Need, equality and social justice
AbstractIt is frequently claimed that social justice requires that some goods – medical care is a frequently cited example – be distributed according to “need”. The most common justification for adoption of this principle is the cause of inequality: the principles of “distribution according to need” and “equality” are seen as interrelated. In this paper we propose a definition of need and explore the distributional implications of allocating resources according to need. We dispute the claim that the principles of equality and “distribution according to need” are in any way linked and argue that the latter is unlikely in general to result in the attainment of equality and may actually increase inequality.
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Bibliographic InfoPaper provided by Centre for Health Economics, University of York in its series Working Papers with number 090chedp.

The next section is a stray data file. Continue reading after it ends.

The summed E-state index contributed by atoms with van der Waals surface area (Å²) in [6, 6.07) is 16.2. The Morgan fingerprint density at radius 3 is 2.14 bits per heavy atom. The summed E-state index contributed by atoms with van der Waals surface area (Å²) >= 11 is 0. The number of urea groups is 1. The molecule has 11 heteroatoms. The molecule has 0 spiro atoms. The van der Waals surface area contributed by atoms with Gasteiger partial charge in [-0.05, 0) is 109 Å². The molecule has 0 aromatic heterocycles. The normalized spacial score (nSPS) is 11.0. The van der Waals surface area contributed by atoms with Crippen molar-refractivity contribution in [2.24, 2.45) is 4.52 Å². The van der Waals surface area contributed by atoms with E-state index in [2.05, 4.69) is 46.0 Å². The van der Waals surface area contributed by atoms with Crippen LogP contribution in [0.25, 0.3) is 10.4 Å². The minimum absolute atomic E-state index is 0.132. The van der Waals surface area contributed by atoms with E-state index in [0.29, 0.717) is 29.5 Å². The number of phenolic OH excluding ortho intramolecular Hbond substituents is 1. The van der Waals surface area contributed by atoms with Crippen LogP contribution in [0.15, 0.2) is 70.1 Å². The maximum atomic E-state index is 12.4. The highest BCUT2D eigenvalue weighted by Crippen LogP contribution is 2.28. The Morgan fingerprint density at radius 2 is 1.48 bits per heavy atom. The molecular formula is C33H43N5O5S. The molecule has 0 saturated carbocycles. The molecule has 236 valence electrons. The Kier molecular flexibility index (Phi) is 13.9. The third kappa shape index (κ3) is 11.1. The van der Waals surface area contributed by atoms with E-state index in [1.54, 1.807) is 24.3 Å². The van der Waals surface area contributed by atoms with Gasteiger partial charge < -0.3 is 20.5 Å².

Length: 20 pages
Date of creation: Oct 1991
Date of revision:
equality; binary; need;
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- Wagstaff, Adam, 1991. "QALYs and the equity-efficiency trade-off," Journal of Health Economics, Elsevier, vol. 10(1), pages 21-41, May.
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- Andrew M Jones, 1995. "A microeconometric analysis of smoking in the UK health and lifestyle survey," Working Papers 139chedp, Centre for Health Economics, University of York.
- Clark, Derek, 1995. "Priority setting in health care: An axiomatic bargaining approach," Journal of Health Economics, Elsevier, vol. 14(3), pages 345-360, August.
- Olsen, Jan Abel, 1997. "Theories of justice and their implications for priority setting in health care," Journal of Health Economics, Elsevier, vol. 16(6), pages 625-639, December.
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